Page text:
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Work From Home Forever? Some Tech Giants Are Considering It

Alphabet, Facebook, Salesforce and others have given many employees the option of working from home until 2021 or even indefinitely, and others are readjusting to onboarding new hires virtually.

Companies of all sizes are adjusting to a new normal, and that includes some of the largest tech employers in the world.

Several major tech firms have given corporate staff the option of working from home through the end of the year, or indefinitely in some cases. Others are assessing ways of doing business in light of the pandemic.

San Francisco-based Salesforce  (CRM) - Get, inc. Report, which operates dozens of offices around the world, said in a blog post on Thursday that employees will have the option of working from home through the end of the year, regardless of whether their own office has reopened. The software giant plans to reopen offices on a by-city-basis in keeping with health and government guidelines.

Alphabet  (GOOGL) - Get Alphabet Inc. Class A Report and Facebook  (FB) - Get Meta Platforms Inc. Class A Report adopted similar policies, telling employees that many will be permitted or encouraged to work from home through the end of this year. In a memo to staff, Google CEO Sundar Pichai said that some of its offices in Asia were operating at 30% capacity, and offices elsewhere could reopen to staff using a rotating approach.

Meanwhile, Twitter  (TWTR) - Get Twitter, Inc. Report took working from home one step further, writing this week that if employees are "in a role and situation that enables them to work from home and they want to continue to do so forever," they can do that. Twitter may reopen some offices as soon as September, on an office-by-office basis, but has cancelled the vast majority of travel, and all in-person events for the rest of the year.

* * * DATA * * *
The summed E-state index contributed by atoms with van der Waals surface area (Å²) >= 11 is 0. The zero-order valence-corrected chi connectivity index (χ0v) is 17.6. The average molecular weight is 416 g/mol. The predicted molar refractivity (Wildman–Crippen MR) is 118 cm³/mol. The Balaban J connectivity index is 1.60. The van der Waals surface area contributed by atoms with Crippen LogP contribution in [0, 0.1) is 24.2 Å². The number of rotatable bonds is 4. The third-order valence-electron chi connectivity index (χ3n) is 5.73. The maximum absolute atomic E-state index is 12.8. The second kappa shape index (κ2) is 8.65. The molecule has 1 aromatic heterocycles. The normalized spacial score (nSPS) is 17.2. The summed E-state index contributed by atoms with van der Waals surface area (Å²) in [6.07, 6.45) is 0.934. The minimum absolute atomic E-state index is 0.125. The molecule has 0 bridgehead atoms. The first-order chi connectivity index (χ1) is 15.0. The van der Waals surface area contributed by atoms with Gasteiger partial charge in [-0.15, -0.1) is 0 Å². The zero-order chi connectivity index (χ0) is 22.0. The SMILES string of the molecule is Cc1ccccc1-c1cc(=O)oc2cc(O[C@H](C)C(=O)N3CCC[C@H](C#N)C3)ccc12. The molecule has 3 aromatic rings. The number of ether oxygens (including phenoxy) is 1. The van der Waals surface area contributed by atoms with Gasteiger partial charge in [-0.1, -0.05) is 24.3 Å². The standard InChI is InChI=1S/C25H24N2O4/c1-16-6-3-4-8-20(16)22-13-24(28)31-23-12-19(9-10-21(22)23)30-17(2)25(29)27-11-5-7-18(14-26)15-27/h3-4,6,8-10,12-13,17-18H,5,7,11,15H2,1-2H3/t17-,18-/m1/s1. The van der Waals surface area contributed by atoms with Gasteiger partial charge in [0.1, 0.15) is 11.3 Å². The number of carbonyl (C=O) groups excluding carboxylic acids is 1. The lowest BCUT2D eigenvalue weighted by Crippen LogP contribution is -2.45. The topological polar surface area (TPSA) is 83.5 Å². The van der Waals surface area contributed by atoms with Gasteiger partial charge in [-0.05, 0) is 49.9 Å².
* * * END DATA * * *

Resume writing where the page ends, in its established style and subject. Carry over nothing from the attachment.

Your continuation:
The sea change has some tech leaders re-evaluating how much in-person contact is really necessary to keep a company running successfully. 

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"In the crisis, where we’ve all been participating by videoconference and where everybody just gets a square, it’s a real leveling of the playing field," said AWS CEO Andy Jassy at a virtual summit this week.

"I think it also changes for me where I think that all of us, including myself, can get our work done, and where we’ll hire people," Jassy added. "I think we’ve historically had this thesis that you want a critical mass of people in a certain location, but I think we’ve learned through this process that you can have smaller groups of people who, if they’re committed to working with their teammates, can very capably participate no matter where they are in the world."

The retail and cloud giant plans to spend as much as $4 billion this quarter on its COVID-19 response, which includes training up new employees, protective equipment, enhanced cleaning of facilities and other efforts.

AWS is among the divisions at Amazon hiring aggressively this year. Jay Shankar, AWS's VP of global talent acquisition, said the division is hiring in 20 countries currently in response to increased demand for cloud services, and onboarding most new hires virtually.

"AWS is continuing to hire at a rapid pace as our cloud computing services continue to be in demand during this critical time; but we’ve moved to doing so completely virtually via Amazon Chime," she said. "We’ve adapted our processes and behaviors in order to keep up with demand and so we can continue to recruit at a high velocity across the business globally during this time.”

AWS is giving employees the option to work remotely until at least Oct. 2, and will reevaluate and adjust on an ongoing basis.